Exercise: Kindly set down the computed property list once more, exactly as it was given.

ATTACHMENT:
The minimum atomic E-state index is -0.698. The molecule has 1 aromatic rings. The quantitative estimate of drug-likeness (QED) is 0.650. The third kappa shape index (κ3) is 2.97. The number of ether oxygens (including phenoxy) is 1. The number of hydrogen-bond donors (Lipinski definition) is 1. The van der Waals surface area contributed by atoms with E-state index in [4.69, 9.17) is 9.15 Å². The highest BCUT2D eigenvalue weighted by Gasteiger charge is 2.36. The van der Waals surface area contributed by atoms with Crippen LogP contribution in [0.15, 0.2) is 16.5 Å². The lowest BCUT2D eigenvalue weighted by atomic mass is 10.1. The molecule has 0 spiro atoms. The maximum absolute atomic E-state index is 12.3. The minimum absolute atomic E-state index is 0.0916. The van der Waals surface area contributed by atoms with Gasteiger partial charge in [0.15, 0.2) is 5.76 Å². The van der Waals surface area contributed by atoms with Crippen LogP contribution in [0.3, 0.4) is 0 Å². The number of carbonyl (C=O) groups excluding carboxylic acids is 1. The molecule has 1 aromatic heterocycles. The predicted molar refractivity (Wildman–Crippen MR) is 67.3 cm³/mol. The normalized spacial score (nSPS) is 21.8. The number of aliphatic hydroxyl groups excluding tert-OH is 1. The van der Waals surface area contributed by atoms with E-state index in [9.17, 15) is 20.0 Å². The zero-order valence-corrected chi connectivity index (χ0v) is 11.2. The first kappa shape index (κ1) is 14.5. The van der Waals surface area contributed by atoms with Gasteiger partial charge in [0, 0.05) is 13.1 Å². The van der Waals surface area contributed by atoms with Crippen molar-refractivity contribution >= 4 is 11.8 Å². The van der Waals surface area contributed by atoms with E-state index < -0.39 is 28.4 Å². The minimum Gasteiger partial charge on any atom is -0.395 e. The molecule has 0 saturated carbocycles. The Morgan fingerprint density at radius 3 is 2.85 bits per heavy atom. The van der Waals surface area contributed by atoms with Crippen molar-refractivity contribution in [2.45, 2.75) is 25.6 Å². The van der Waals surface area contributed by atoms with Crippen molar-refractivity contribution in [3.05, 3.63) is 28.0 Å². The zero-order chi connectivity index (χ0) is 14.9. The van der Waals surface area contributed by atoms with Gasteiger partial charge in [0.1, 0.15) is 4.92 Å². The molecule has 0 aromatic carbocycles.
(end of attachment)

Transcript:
The minimum atomic E-state index is -0.698. The molecule has 1 aromatic rings. The quantitative estimate of drug-likeness (QED) is 0.650. The third kappa shape index (κ3) is 2.97. The number of ether oxygens (including phenoxy) is 1. The number of hydrogen-bond donors (Lipinski definition) is 1. The van der Waals surface area contributed by atoms with E-state index in [4.69, 9.17) is 9.15 Å². The highest BCUT2D eigenvalue weighted by Gasteiger charge is 2.36. The van der Waals surface area contributed by atoms with Crippen LogP contribution in [0.15, 0.2) is 16.5 Å². The lowest BCUT2D eigenvalue weighted by atomic mass is 10.1. The molecule has 0 spiro atoms. The maximum absolute atomic E-state index is 12.3. The minimum absolute atomic E-state index is 0.0916. The van der Waals surface area contributed by atoms with Gasteiger partial charge in [0.15, 0.2) is 5.76 Å². The van der Waals surface area contributed by atoms with Crippen LogP contribution in [0.3, 0.4) is 0 Å². The number of carbonyl (C=O) groups excluding carboxylic acids is 1. The molecule has 1 aromatic heterocycles. The predicted molar refractivity (Wildman–Crippen MR) is 67.3 cm³/mol. The normalized spacial score (nSPS) is 21.8. The number of aliphatic hydroxyl groups excluding tert-OH is 1. The van der Waals surface area contributed by atoms with E-state index in [9.17, 15) is 20.0 Å². The zero-order valence-corrected chi connectivity index (χ0v) is 11.2. The first kappa shape index (κ1) is 14.5. The van der Waals surface area contributed by atoms with Gasteiger partial charge in [0, 0.05) is 13.1 Å². The van der Waals surface area contributed by atoms with Crippen molar-refractivity contribution >= 4 is 11.8 Å². The van der Waals surface area contributed by atoms with E-state index < -0.39 is 28.4 Å². The minimum Gasteiger partial charge on any atom is -0.395 e. The molecule has 0 saturated carbocycles. The Morgan fingerprint density at radius 3 is 2.85 bits per heavy atom. The van der Waals surface area contributed by atoms with Crippen molar-refractivity contribution in [2.45, 2.75) is 25.6 Å². The van der Waals surface area contributed by atoms with Crippen molar-refractivity contribution in [3.05, 3.63) is 28.0 Å². The zero-order chi connectivity index (χ0) is 14.9. The van der Waals surface area contributed by atoms with Gasteiger partial charge in [0.1, 0.15) is 4.92 Å². The molecule has 0 aromatic carbocycles.